At some point, we’ve all emerged from some kind of binge, perhaps surrounded by beer bottles, candy wrappers, or shopping bags, and asked ourselves, “What the hell happened?” How can rational, functioning adults totally lose control of their impulses?
In simple terms, bingeing is the act of consuming an excess of something in a short amount of time, be it food, alcohol, drugs, you name it. Bingeing behavior might be more common than you think.
For example, binge eating disorder (BED) is the most common eating disorder there is. It currently affects about 3 percent of U.S. adults.
Compulsive buying disorder is slightly more common, affecting about 6 percent of the population.
Binge drinking — that is, knocking back four or five drinks in two hours or less — is also widespread, especially among college students.
As it turns out, binge behaviors — whether drinking, eating, or shopping — actually have similar causes. Clinical psychologist Michael Mantell explains that all types of bingeing are “ways of dealing with negative emotions that are not rational or healthy.”
But when does the occasional overindulgence become a real problem? According to Mantell, full-fledged binge disorders are characterized by feelings of powerlessness, secrecy, shame, and social isolation.
Once someone feels a need to binge in private or schedule binges around (or instead of) work and social obligations, it’s time to ask why.
Whether someone is bingeing on pizza, booze, or clearance sales, the triggers are not completely known. But researchers have identified at least three categories of trigger so far: psychological, chemical, and sociocultural. (Stick with us here — we won’t get too dense.)
A lot of the time, bingeing is simply a way to numb unhappy feelings. For example, studies show that some common risk factors for binge drinking among college students are anxiety, stress, and — you guessed it — depression.
Naturally the pain and guilt that come in the aftermath of a binge can trigger stress, which can trigger another binge — not exactly a fun cycle to get caught in.
Sometimes people overindulge because it feels great (until regret sets in, anyway). When we eat junk food, for example, our brains release the feel-awesome neurotransmitter dopamine — and in staggering quantities.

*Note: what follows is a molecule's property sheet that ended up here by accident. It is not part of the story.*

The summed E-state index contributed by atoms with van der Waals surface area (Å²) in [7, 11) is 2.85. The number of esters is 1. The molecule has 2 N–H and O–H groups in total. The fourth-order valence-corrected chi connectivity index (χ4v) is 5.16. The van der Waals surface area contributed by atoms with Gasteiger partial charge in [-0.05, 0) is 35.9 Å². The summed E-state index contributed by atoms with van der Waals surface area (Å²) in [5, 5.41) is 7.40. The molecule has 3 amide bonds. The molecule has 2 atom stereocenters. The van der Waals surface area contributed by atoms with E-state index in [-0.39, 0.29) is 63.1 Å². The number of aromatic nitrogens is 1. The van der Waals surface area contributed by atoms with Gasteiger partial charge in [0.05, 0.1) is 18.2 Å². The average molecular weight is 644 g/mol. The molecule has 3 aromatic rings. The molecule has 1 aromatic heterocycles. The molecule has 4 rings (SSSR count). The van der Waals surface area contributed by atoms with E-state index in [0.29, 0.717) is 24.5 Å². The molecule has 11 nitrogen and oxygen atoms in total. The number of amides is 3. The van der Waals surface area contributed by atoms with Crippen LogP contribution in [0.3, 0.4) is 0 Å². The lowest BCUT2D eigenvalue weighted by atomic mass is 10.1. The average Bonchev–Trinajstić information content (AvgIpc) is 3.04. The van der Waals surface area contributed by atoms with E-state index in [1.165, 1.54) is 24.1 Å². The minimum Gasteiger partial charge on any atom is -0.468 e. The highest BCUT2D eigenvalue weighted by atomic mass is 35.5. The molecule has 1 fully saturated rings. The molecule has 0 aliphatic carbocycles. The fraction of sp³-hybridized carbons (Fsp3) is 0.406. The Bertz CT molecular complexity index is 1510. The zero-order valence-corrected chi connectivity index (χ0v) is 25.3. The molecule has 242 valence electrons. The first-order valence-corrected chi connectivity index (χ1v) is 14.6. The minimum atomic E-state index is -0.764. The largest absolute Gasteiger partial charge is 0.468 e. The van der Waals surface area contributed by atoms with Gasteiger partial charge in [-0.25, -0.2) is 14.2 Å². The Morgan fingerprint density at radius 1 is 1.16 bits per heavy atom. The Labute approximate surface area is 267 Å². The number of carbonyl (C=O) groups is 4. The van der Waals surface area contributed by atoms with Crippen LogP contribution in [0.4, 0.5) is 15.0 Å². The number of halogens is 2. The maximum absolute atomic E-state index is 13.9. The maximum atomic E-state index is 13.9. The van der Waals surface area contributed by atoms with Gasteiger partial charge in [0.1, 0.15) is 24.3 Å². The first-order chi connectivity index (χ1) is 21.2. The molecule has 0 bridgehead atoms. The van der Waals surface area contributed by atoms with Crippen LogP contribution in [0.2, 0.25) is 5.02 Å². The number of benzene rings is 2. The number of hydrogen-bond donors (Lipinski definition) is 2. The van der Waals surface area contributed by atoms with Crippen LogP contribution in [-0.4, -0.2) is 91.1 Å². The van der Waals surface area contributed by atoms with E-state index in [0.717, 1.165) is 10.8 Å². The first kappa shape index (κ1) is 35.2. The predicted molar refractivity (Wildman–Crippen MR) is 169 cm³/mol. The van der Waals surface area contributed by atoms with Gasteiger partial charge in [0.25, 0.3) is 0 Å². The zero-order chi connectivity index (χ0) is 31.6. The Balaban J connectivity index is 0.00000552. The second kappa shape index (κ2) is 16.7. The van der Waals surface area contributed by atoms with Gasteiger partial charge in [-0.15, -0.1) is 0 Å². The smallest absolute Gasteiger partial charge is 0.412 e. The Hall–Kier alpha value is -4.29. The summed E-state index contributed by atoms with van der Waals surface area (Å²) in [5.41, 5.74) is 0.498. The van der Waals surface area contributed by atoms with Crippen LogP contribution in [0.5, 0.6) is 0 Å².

You can imagine what happens next. Once our brains secrete dopamine during a binge, that feeling can become a physical addiction. We then binge more and more because we crave that same rush of chemicals.
For people without a strong sense of self-confidence, the pressures of a culture that emphasizes coolness through consumption can also lead to bingeing.
“We’re always being told that you’re not worth anything if you’re not thin, if you don’t drink, if you don’t own certain things,” Mantell says. “That pressure to be perfect can definitely lead to anxiety and binge-like behavior.”
No matter why (or how) someone binges, there are plenty of treatment options available for those who seek help.
Mantell suggests trying the THINK model when a binge feels imminent. For example, if an impulse like “I must buy that now” comes up, ask whether your feelings are:
Being aware of your feelings may help you understand your drive to binge. Which brings us to our next point…
If bingeing is negatively affecting your life to the point that it causes distress or financial, social, or physical harm, therapy is a great first step.
Mantell recommends visiting a cognitive behavioral therapist to figure out if your binges are a standalone problem or if they’re caused by something else, like depression or a mood disorder.
Take a walk
It sounds simple, we know, but studies link movement to profound mental health benefits. A 2013 study showed that regular exercise has a protective effect against anxiety and depression, which are associated with bingeing behavior.
A 2014 literature review of 14 studies showed that mindfulness practices — like meditation — can decrease binge eating and emotional eating.
This is not woo-woo, folks. A 2013 study found that yoga significantly decreased cortisol levels in the body. Cortisol is that pesky stress hormone that sometimes leads us to binge.
Stick to a schedule
This one is for those struggling with binge eating, specifically. A 2014 study showed that participants who ate three meals a day, plus two or three snacks in between, binged less frequently over the course of a week. No more putting off meal breaks, people.
Find a support group
When you’re “in it,” knowing you’re not alone can mean everything. To help accomplish this, we recommend finding a support group near you. Here are a handful of options:
- Alcoholics Anonymous
- Debtors Anonymous
- Narcotics Anonymous
- Nicotine Anonymous
- Overeaters Anonymous
- Sex and Love Addicts Anonymous
Learn more about bingeing
If you’re a personal development or self-help enthusiast, books can be an amazing resource for doing the inner work around bingeing behavior.